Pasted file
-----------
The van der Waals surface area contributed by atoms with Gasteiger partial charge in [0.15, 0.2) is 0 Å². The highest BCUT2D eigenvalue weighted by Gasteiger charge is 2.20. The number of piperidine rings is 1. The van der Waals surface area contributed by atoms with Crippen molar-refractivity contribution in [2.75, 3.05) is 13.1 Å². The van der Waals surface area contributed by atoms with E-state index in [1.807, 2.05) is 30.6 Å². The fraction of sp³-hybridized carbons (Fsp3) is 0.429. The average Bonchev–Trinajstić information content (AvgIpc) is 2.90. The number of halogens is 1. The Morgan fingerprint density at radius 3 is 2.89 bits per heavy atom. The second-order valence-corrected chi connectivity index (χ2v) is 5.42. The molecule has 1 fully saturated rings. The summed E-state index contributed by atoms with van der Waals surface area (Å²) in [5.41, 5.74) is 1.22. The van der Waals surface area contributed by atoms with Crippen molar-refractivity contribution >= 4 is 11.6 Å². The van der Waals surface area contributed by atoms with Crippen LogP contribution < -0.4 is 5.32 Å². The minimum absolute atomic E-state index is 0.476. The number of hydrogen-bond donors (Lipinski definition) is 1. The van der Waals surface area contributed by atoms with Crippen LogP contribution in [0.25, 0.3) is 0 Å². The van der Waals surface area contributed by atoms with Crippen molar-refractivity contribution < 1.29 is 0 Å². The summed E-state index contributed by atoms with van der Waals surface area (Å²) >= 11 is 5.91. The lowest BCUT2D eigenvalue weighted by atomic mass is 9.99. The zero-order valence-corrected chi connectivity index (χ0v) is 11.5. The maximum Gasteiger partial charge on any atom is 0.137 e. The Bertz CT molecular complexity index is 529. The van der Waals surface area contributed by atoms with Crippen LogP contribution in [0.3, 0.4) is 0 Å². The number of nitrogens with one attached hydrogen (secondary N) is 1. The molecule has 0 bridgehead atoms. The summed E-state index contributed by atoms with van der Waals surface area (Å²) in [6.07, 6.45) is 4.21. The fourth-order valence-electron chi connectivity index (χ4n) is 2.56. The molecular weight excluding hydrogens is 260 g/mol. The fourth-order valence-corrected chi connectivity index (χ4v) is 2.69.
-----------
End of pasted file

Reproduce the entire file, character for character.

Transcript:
The van der Waals surface area contributed by atoms with Gasteiger partial charge in [0.15, 0.2) is 0 Å². The highest BCUT2D eigenvalue weighted by Gasteiger charge is 2.20. The number of piperidine rings is 1. The van der Waals surface area contributed by atoms with Crippen molar-refractivity contribution in [2.75, 3.05) is 13.1 Å². The van der Waals surface area contributed by atoms with E-state index in [1.807, 2.05) is 30.6 Å². The fraction of sp³-hybridized carbons (Fsp3) is 0.429. The average Bonchev–Trinajstić information content (AvgIpc) is 2.90. The number of halogens is 1. The Morgan fingerprint density at radius 3 is 2.89 bits per heavy atom. The second-order valence-corrected chi connectivity index (χ2v) is 5.42. The molecule has 1 fully saturated rings. The summed E-state index contributed by atoms with van der Waals surface area (Å²) in [5.41, 5.74) is 1.22. The van der Waals surface area contributed by atoms with Crippen molar-refractivity contribution >= 4 is 11.6 Å². The van der Waals surface area contributed by atoms with Crippen LogP contribution < -0.4 is 5.32 Å². The minimum absolute atomic E-state index is 0.476. The number of hydrogen-bond donors (Lipinski definition) is 1. The van der Waals surface area contributed by atoms with Crippen LogP contribution in [0.25, 0.3) is 0 Å². The van der Waals surface area contributed by atoms with Crippen molar-refractivity contribution < 1.29 is 0 Å². The summed E-state index contributed by atoms with van der Waals surface area (Å²) >= 11 is 5.91. The lowest BCUT2D eigenvalue weighted by atomic mass is 9.99. The zero-order valence-corrected chi connectivity index (χ0v) is 11.5. The maximum Gasteiger partial charge on any atom is 0.137 e. The Bertz CT molecular complexity index is 529. The van der Waals surface area contributed by atoms with Crippen LogP contribution in [0.3, 0.4) is 0 Å². The number of nitrogens with one attached hydrogen (secondary N) is 1. The molecule has 0 bridgehead atoms. The summed E-state index contributed by atoms with van der Waals surface area (Å²) in [6.07, 6.45) is 4.21. The fourth-order valence-electron chi connectivity index (χ4n) is 2.56. The molecular weight excluding hydrogens is 260 g/mol. The fourth-order valence-corrected chi connectivity index (χ4v) is 2.69.